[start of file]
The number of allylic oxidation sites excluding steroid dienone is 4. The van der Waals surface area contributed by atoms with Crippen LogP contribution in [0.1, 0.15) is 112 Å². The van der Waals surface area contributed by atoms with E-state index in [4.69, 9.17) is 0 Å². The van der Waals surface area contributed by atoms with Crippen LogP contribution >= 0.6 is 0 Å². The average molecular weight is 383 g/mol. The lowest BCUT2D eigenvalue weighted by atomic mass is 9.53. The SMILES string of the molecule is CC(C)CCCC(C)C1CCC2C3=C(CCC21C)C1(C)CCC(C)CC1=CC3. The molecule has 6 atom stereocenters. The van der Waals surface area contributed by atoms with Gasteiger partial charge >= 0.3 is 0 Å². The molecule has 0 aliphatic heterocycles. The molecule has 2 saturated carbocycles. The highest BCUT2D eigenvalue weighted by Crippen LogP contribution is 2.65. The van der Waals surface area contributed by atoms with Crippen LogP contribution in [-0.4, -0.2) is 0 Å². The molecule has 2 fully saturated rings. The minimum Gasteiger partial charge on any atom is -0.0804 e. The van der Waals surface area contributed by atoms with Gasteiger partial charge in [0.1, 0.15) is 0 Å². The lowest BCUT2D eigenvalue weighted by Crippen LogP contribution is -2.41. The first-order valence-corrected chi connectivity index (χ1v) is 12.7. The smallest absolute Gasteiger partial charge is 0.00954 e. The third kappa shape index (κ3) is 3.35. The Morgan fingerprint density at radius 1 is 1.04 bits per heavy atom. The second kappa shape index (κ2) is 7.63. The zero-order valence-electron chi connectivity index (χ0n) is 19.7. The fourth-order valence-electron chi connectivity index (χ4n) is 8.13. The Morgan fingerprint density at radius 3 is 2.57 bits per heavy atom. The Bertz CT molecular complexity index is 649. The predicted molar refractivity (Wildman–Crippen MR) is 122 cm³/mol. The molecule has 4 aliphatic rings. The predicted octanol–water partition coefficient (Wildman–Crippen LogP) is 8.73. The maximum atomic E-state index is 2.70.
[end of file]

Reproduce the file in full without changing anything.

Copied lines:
The number of allylic oxidation sites excluding steroid dienone is 4. The van der Waals surface area contributed by atoms with Crippen LogP contribution in [0.1, 0.15) is 112 Å². The van der Waals surface area contributed by atoms with E-state index in [4.69, 9.17) is 0 Å². The van der Waals surface area contributed by atoms with Crippen LogP contribution >= 0.6 is 0 Å². The average molecular weight is 383 g/mol. The lowest BCUT2D eigenvalue weighted by atomic mass is 9.53. The SMILES string of the molecule is CC(C)CCCC(C)C1CCC2C3=C(CCC21C)C1(C)CCC(C)CC1=CC3. The molecule has 6 atom stereocenters. The van der Waals surface area contributed by atoms with Gasteiger partial charge >= 0.3 is 0 Å². The molecule has 0 aliphatic heterocycles. The molecule has 2 saturated carbocycles. The highest BCUT2D eigenvalue weighted by Crippen LogP contribution is 2.65. The van der Waals surface area contributed by atoms with Crippen LogP contribution in [-0.4, -0.2) is 0 Å². The molecule has 2 fully saturated rings. The minimum Gasteiger partial charge on any atom is -0.0804 e. The van der Waals surface area contributed by atoms with Gasteiger partial charge in [0.1, 0.15) is 0 Å². The lowest BCUT2D eigenvalue weighted by Crippen LogP contribution is -2.41. The first-order valence-corrected chi connectivity index (χ1v) is 12.7. The smallest absolute Gasteiger partial charge is 0.00954 e. The third kappa shape index (κ3) is 3.35. The Morgan fingerprint density at radius 1 is 1.04 bits per heavy atom. The second kappa shape index (κ2) is 7.63. The zero-order valence-electron chi connectivity index (χ0n) is 19.7. The fourth-order valence-electron chi connectivity index (χ4n) is 8.13. The Morgan fingerprint density at radius 3 is 2.57 bits per heavy atom. The Bertz CT molecular complexity index is 649. The predicted molar refractivity (Wildman–Crippen MR) is 122 cm³/mol. The molecule has 4 aliphatic rings. The predicted octanol–water partition coefficient (Wildman–Crippen LogP) is 8.73. The maximum atomic E-state index is 2.70.